Mike Johnston's recent column and HC-B

Discussion in 'Leica and Rangefinders' started by sliu, Mar 4, 2004.

  1. Mike Johnston's weekly column "The Sunday Morning Photographer" is
    usually some inspiring reading. However, in this week's column (link
    on the
    front page of photo.net), he gave some "tips" on creative photography.
    One of which suggests "Pay somebody to enliven a scene....".

    I think that is a DANGEROUS advice to street photographers and would
    be an insult to HC-B and other honest street shooters. There is enough
    "reality TV" in our popular culture, why can't we leave photography alone?

    I also double if he had Magnum's permission to use HC-B's famous
    photo in that article (with or without HC-B's credit).

    What is your stand?
     
  2. I'm not a street photographer, thus I don't need to adhere to any code of ethics. If a 'model' can improve a photo, I'm all for it. It's about telling a story with your photo after all...

    Now, having said that, photo-journalists should not be allowed to alter reality in their photos...
     
  3. Robert Doisneau certainly didnt have a problem with it. Those two kissers in front of the Hotel De Ville were actually models he paid for the "candid" pose.

    Heck, why not just pay somebody to take the picture for you if the only thing you want is a good picture?
     
  4. I don't have problem with models and paid assignment shots. For example, one of my favorite Elliot Erwitt photographs (a boy sitting at the back of the bicyle) was a staged shot and originally in color chrome. But that is an advertise for Frech Tourist board, not a documentary photo. You can see it on Elliot Erwitt's Website under "Commissions"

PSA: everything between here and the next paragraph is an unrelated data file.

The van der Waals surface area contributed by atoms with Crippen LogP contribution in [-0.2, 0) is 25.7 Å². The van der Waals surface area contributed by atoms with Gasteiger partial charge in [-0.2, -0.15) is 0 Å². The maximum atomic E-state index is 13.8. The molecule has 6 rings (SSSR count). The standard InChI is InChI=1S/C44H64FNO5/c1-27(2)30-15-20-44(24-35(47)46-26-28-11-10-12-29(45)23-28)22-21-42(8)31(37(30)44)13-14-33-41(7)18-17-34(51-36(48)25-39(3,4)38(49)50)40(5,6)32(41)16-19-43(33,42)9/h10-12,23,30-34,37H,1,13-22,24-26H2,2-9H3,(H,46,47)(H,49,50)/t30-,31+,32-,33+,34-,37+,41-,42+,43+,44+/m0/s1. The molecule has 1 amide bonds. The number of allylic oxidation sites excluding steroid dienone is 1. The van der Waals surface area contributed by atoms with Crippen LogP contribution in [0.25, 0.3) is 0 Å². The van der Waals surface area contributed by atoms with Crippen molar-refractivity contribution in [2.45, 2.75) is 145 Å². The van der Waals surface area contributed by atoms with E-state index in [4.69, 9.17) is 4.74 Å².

http://www.elliotterwitt.com
     
  5. I don't understand how payment to a subject makes a photo any less valuable. And sometimes it saves the photographer the embarassment of a scolding and unwilling subject. I give this guy five bucks.
    007ayH-16899684.jpg
     
  6. Niced shot, Paul. Obviously it is a posed shot. But it is not what I am talking about. I am talking about "staging" a shot that looks candid. It is not about the value of the photo but its integrity. Since Elliot Erwitt did that shot for a commerical, there is no "integrity" in it. It is beautiful (and my favorite) though. What I am against is Mike's "tip" to "creative photography". Paying somebody to create a photography is a different creativity. Life is not Hollywood.
    007aya-16899784.jpg
     
  7. There is a difference between street photograhy and journalism. Personally I can
    accept staged street photography, voluntary or paid, but cannot accept the same for
    journalism.
     
  8. would be better if you had aproached some feet, although much better than having pay them to run closer, but is it a sin in paying models to do what we want or need, certanly not although legality is not morality, but let´s keep morality and legality on a side and foucus on our work as photographers. when out chassing pictures our minds blend with the surround atmospheres faces shadows and highligths and eventualy we start taking pictures, pictures of how we react to our environment or how it influence us and our pictures. if on the other side you hire someone or set some thing to get a picture after time of working this way things get repetitive for sure, an example are the pictures of Dosneau, there is not much diversity in the deepth of their content. On the other side there are good photographers that work fine hiring models and doing pictures designed by editors, but that´s another history, not journalistic not documentary, you name it.
     
  9. >>>I'm not a street photographer, thus I don't need to adhere to
    any code of ethics<<<

    i completely disagree with this statement furthermore i think it is